2 Hours Inside the National Museum of American History

The National Museum of American History explores the history of the United States by looking at everything from the country’s hard won independence to more light hearted pop culture.

Constitution Avenue between 12th and 14th streets NW
Open daily: 10 a.m.-5:30 p.m.
Admission is free.

Stop One

Selfie with the Lego Statue of Liberty

First Floor, Center Take a selfie with the nine-foot-tall LEGO Statue of Liberty displayed on a platform alongside images of objects that represent new exhibitions opening June 28. The statue is made of sand green LEGO bricks and weighs 125 pounds without its steel support. Remember to use @amhistorymuseum when you tag Instagram!


Stop Two

Explore the Explorer!

American Stories, Second Floor, East Wing See two Hollywood objects that are a part of American film history. The whip and fedora belonging to fictional archeologist Indiana Jones as played by actor Harrison Ford in the “Raiders of the Lost Ark” film franchise. The props, worn by actor Harrison Ford, are on display in the “American Stories” exhibition.


Stop Three

See the Star-Spangled Banner

Star-Spangled Banner Gallery
Second Floor, Center
Contemplate the Star-Spangled Banner in a gallery designed to evoke the dawn’s early light. This is the same flag that inspired Francis Scott Key to write the song that eventually became the U.S. national anthem. On September 14, 1814, U.S. soldiers at Baltimore’s Fort McHenry raised a huge American flag to celebrate a crucial victory over British forces during the War of 1812.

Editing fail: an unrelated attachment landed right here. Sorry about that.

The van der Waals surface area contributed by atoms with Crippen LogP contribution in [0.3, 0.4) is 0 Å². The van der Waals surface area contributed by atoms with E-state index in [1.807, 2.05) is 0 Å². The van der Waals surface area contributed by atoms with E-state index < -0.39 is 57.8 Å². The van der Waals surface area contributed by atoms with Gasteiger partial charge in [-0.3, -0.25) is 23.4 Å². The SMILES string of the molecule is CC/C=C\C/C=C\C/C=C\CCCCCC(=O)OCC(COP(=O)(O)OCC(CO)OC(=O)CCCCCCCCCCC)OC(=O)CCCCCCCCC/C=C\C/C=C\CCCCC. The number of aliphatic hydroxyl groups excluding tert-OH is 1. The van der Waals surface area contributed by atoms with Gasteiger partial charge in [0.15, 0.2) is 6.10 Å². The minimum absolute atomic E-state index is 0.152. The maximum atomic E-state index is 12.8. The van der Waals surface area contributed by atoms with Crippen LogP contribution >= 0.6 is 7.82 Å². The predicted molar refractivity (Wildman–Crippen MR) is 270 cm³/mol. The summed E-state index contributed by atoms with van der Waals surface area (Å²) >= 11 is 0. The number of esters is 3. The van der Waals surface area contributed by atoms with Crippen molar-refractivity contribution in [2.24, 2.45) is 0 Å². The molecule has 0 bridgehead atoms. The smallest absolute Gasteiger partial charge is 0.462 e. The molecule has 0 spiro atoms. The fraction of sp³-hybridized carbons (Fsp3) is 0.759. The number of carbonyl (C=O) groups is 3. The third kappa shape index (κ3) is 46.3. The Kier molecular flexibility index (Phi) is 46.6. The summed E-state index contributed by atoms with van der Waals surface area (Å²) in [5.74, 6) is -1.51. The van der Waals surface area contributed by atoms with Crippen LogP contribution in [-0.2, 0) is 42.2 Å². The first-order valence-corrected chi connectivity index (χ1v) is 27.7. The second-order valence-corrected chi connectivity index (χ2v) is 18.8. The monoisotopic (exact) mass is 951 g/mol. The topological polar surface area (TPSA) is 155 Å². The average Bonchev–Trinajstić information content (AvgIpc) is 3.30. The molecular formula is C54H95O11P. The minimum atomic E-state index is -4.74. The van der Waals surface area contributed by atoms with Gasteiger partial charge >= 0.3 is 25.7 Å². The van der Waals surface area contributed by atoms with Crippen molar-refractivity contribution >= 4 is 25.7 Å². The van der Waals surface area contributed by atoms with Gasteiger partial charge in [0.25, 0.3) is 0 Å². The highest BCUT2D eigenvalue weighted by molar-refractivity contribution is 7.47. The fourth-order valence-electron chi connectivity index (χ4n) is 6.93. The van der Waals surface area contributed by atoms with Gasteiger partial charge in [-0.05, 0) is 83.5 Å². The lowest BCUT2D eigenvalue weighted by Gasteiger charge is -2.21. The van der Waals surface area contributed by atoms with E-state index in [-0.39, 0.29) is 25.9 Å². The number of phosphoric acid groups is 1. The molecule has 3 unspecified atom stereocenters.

Stop Four

Travel through time with the First Ladies exhibition

The First Ladies, Third Floor, Center One of the museum’s most popular exhibitions features more than two dozen gowns from the Smithsonian’s First Ladies Collection, including those worn by Martha Washington, Frances Cleveland, Lou Hoover, Jacqueline Kennedy, Laura Bush, and Michelle Obama. A section titled “Changing Times, Changing First Ladies” highlights the roles played by Dolley Madison, Mary Lincoln, Edith Roosevelt, and Lady Bird Johnson and their contributions to their husband’s administrations. The First Ladies encourages visitors to consider the changing role played by the first lady and American women over the past 200 years.


Discover more 1-2 hour itineraries during IPW 2017.